It's right to view the Tea Party's members and fellow travelers as fixated on domestic politics and policy. But it's wrong to reckon that they will fail to have a serious and invariably disruptive impact on future foreign policy. Indeed, their power is likely to grow, despite their defeats in October over the federal budget and the debt ceiling. Their sway will mount because they still face little effective opposition from within the Republican Party in most parts of the nation. And there is little doubt about the damage they can and will inflict: They will threaten what remains of the Republican Party's great tradition of internationalism and further strain the ability of any U.S. President to conduct diplomacy, to negotiate, and to compromise. To Tea Party members, these three staples of a successful foreign policy are akin to unilateral disarmament.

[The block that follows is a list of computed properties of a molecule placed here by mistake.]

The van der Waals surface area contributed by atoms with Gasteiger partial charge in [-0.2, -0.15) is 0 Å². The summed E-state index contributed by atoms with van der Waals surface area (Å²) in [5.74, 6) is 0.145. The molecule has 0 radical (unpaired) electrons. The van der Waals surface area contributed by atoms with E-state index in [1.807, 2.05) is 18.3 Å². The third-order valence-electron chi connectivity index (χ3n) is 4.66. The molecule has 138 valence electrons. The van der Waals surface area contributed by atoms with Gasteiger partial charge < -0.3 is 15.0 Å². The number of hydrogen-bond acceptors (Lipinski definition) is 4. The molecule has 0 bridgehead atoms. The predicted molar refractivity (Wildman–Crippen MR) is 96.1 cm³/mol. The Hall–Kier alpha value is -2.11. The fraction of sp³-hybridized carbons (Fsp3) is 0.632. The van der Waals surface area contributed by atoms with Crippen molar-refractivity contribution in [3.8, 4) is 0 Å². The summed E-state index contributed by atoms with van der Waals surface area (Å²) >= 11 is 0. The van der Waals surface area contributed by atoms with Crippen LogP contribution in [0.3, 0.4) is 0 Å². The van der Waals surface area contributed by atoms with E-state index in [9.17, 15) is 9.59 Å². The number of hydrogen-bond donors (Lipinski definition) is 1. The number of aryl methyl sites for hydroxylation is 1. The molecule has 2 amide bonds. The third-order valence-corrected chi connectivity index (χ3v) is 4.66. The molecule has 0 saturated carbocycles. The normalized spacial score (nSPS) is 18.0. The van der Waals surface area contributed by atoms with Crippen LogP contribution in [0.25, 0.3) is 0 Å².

Republican and Democratic internationalists should not console themselves because of the apparent divisions among Tea Partiers over foreign policy—the seeming divide between unashamed isolationists like Rand Paul and unabashed hawks such as Ted Cruz. It would be wrong to bet on those differences marginalizing the movement's impact. More likely, the Tea Party's varying messages will fuse into a reborn and more potent form of hawkish isolationism.